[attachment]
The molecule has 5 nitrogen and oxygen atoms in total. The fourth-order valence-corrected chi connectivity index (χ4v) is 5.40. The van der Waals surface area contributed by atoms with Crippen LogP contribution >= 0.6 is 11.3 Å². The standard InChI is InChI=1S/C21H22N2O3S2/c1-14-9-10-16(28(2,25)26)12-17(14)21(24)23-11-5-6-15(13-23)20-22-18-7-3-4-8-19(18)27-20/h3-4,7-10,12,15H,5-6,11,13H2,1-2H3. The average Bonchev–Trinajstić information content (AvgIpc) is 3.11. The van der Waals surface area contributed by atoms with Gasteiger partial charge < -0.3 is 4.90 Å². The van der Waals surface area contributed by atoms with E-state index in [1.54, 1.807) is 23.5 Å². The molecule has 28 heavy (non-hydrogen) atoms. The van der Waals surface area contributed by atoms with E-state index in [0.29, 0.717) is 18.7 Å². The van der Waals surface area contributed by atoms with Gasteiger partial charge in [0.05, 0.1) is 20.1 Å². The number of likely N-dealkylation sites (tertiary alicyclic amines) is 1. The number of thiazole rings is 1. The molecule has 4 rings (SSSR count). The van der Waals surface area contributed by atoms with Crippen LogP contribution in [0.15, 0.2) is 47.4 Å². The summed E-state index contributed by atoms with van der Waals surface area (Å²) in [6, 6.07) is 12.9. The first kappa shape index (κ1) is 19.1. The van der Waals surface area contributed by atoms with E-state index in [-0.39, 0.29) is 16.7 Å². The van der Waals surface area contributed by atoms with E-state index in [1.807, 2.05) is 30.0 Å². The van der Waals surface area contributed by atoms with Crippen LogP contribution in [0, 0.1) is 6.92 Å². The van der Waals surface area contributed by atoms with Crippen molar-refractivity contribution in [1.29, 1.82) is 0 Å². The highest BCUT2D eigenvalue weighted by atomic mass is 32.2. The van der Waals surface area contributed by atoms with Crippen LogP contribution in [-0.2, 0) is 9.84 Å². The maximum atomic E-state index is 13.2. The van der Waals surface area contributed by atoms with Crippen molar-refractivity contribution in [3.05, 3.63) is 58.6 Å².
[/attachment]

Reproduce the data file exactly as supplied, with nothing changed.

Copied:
The molecule has 5 nitrogen and oxygen atoms in total. The fourth-order valence-corrected chi connectivity index (χ4v) is 5.40. The van der Waals surface area contributed by atoms with Crippen LogP contribution >= 0.6 is 11.3 Å². The standard InChI is InChI=1S/C21H22N2O3S2/c1-14-9-10-16(28(2,25)26)12-17(14)21(24)23-11-5-6-15(13-23)20-22-18-7-3-4-8-19(18)27-20/h3-4,7-10,12,15H,5-6,11,13H2,1-2H3. The average Bonchev–Trinajstić information content (AvgIpc) is 3.11. The van der Waals surface area contributed by atoms with Gasteiger partial charge < -0.3 is 4.90 Å². The van der Waals surface area contributed by atoms with E-state index in [1.54, 1.807) is 23.5 Å². The molecule has 28 heavy (non-hydrogen) atoms. The van der Waals surface area contributed by atoms with E-state index in [0.29, 0.717) is 18.7 Å². The van der Waals surface area contributed by atoms with Gasteiger partial charge in [0.05, 0.1) is 20.1 Å². The number of likely N-dealkylation sites (tertiary alicyclic amines) is 1. The number of thiazole rings is 1. The molecule has 4 rings (SSSR count). The van der Waals surface area contributed by atoms with Crippen LogP contribution in [0.15, 0.2) is 47.4 Å². The summed E-state index contributed by atoms with van der Waals surface area (Å²) in [6, 6.07) is 12.9. The first kappa shape index (κ1) is 19.1. The van der Waals surface area contributed by atoms with E-state index in [-0.39, 0.29) is 16.7 Å². The van der Waals surface area contributed by atoms with E-state index in [1.807, 2.05) is 30.0 Å². The van der Waals surface area contributed by atoms with Crippen LogP contribution in [0, 0.1) is 6.92 Å². The van der Waals surface area contributed by atoms with Crippen molar-refractivity contribution in [1.29, 1.82) is 0 Å². The highest BCUT2D eigenvalue weighted by atomic mass is 32.2. The van der Waals surface area contributed by atoms with Crippen LogP contribution in [-0.2, 0) is 9.84 Å². The maximum atomic E-state index is 13.2. The van der Waals surface area contributed by atoms with Crippen molar-refractivity contribution in [3.05, 3.63) is 58.6 Å².